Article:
FRIDAY REVIEW

Always a woman

A Life Sindhu Mishra in “Naachni”.

A Life Sindhu Mishra in “Naachni”.  

DIWAN SINGH BAJELI

“Naachni”tells of the suffering of a class in a particular time.

Set in the 1940s, the play “Naachni” is written for a female solo performer who combines the histrionic qualities of a seasoned actress and the supple body of a trained dancer steeped in classicism. She should be capable of transforming her body into a vehicle, to express complex human emotions and project social statements through emotive visual imagery.

Cast in this challenging role, Sindhu Mishra gave a mesmerising performance this past week at Bharat Bhavan, Bhopal, to a capacity hall. The’40s marked the fermentation of new ideas and values in the social and political history of India. Feudalism was gradually losing it predominance. The concept of entertainment was undergoing a change and so was people’s aesthetic sensibility. The Parsi companies and itinerant groups were finding it very hard to compete with the onslaught of popular cinema. In this milieu, traditional and professional artists, especially female dancers, were treated as mere commodities. The dancers became defenceless, they were condemned to live in a sordid world. Their so-called patrons were rogues and degenerates. Even in this degradation, the dancers not only survived but kept enriching their art.

Life strings

The script, by Bhanu Bharti, who has also directed the play, projects Naachni, who emerges as a creative person, out of her emotional debris, away from the vultures (in the form of sexually depraved men), affirming an artiste’s will to survive and to be in tune with the changing times and to dance to the songs of life and happiness. The playwright has not only intricately defined his protagonist but has also provided a social perspective that lends authenticity to the character.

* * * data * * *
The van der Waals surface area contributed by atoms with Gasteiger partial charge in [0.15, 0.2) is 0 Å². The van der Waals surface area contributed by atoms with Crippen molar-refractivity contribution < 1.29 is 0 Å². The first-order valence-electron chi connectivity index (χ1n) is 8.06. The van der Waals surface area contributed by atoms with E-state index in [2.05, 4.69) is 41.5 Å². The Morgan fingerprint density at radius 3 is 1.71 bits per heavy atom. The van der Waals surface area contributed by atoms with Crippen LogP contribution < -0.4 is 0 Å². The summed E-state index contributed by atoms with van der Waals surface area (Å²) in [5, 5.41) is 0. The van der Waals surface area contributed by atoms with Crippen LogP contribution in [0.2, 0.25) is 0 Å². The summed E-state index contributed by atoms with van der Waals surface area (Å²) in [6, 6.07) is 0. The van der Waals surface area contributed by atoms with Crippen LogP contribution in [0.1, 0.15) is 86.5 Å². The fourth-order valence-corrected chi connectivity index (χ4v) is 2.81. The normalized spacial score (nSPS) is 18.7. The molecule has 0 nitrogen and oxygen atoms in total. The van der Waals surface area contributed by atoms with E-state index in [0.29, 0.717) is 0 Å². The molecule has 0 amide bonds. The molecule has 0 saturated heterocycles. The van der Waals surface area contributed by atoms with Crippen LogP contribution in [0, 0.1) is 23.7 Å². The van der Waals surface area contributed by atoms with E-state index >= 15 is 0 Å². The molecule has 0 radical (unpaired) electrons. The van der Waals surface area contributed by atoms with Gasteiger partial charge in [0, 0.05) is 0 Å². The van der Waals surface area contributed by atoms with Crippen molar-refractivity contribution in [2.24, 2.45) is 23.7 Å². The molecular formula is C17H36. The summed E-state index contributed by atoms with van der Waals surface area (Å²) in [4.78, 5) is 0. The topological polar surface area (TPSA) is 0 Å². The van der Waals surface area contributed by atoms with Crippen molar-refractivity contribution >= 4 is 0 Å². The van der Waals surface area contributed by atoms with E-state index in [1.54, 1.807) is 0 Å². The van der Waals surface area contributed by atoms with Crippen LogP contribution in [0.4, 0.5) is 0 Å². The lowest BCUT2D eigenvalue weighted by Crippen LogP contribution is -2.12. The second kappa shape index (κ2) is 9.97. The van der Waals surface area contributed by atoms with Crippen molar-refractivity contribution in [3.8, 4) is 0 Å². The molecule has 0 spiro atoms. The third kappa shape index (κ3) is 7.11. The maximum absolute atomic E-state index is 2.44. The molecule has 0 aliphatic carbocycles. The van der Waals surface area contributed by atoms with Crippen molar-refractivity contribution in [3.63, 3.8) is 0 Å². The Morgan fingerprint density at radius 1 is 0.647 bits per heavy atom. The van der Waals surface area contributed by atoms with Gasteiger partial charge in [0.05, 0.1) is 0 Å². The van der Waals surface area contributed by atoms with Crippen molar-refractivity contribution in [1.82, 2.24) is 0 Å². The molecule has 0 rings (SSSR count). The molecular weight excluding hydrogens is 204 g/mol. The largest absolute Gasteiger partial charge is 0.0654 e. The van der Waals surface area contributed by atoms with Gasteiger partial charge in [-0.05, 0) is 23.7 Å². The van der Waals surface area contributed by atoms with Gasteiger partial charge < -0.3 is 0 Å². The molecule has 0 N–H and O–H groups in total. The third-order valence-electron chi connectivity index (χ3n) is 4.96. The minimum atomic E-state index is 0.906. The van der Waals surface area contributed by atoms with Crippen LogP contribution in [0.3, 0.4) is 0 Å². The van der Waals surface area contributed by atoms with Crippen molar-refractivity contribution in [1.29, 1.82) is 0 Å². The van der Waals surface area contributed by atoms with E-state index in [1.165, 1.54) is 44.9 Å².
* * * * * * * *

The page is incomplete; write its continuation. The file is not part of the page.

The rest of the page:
Recipient of several prestigious awards, including the Sangeet Natak Akademi Award, writer-director Bhanu has invented an imaginary character, which the dancer perceives in her mind, in moments of heightened emotion and creative elevation. Through interaction with the imaginary daughter, the dramatic action begins through a flashback. This sets the basic tone of the production. In the course of her conversation with her imaginary daughter, who is probably dead, various facets of her life are revealed. Away from cities, she grows up in the mountains like a free bird, dancing spontaneously to be in tune with nature. A man abducts her and introduces her to the world of Naach (dance). Soon she becomes a craze for dance lovers at fairs. Her abductor exploits her sexually and grabs the earnings from her dance performances. Several men enter her life and most of them are mean, selfish lecherous, pompous and insincere. She has also a taste of life at the haveli of a zamindar.

Finally, she comes across a good man who employs her in his performing troupe but gets ruined because of the new means of entertainment, which ousts the old forms. In fact, Naachni embodies the sufferings of her class at a particular historical point.

Bhanu’s production is remarkable for its austerity. The Bharat Bhavan auditorium, which is designed beautifully and imaginatively, affords an opportunity to the performer and the audience to develop an intimate relationship. No “fourth wall” exists between them. The means of theatrical expression, the lighting and music, are brought into play to create the right ambience and mood. An actress and Bharatanatyam dancer as she is, Sindhu Mishra imparts deft strokes to reveal the inner agonised world of her character — her heartbreaks, humiliation and agony of a sex slave — which are juxtaposed with the feeling of tenderness, ecstasy at creation and the optimism about an artist’s capacity to assert his or her human dignity.



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